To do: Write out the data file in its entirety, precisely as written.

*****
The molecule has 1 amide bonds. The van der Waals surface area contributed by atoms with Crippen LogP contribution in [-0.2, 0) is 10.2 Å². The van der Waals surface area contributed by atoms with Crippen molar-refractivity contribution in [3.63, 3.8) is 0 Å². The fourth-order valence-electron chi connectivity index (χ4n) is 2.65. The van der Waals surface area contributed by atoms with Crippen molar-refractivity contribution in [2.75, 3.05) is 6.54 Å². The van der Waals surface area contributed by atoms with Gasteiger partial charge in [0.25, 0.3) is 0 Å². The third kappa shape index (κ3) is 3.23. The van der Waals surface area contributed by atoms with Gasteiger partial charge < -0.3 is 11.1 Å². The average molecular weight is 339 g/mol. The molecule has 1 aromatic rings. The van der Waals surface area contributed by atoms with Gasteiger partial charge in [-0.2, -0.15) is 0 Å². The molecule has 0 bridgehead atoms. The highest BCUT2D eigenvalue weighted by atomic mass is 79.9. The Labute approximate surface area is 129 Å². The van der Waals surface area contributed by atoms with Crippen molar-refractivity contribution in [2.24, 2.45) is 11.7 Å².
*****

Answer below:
The molecule has 1 amide bonds. The van der Waals surface area contributed by atoms with Crippen LogP contribution in [-0.2, 0) is 10.2 Å². The van der Waals surface area contributed by atoms with Crippen molar-refractivity contribution in [3.63, 3.8) is 0 Å². The fourth-order valence-electron chi connectivity index (χ4n) is 2.65. The van der Waals surface area contributed by atoms with Crippen molar-refractivity contribution in [2.75, 3.05) is 6.54 Å². The van der Waals surface area contributed by atoms with Gasteiger partial charge in [0.25, 0.3) is 0 Å². The third kappa shape index (κ3) is 3.23. The van der Waals surface area contributed by atoms with Gasteiger partial charge < -0.3 is 11.1 Å². The average molecular weight is 339 g/mol. The molecule has 1 aromatic rings. The van der Waals surface area contributed by atoms with Gasteiger partial charge in [-0.2, -0.15) is 0 Å². The molecule has 0 bridgehead atoms. The highest BCUT2D eigenvalue weighted by atomic mass is 79.9. The Labute approximate surface area is 129 Å². The van der Waals surface area contributed by atoms with Crippen molar-refractivity contribution in [2.24, 2.45) is 11.7 Å².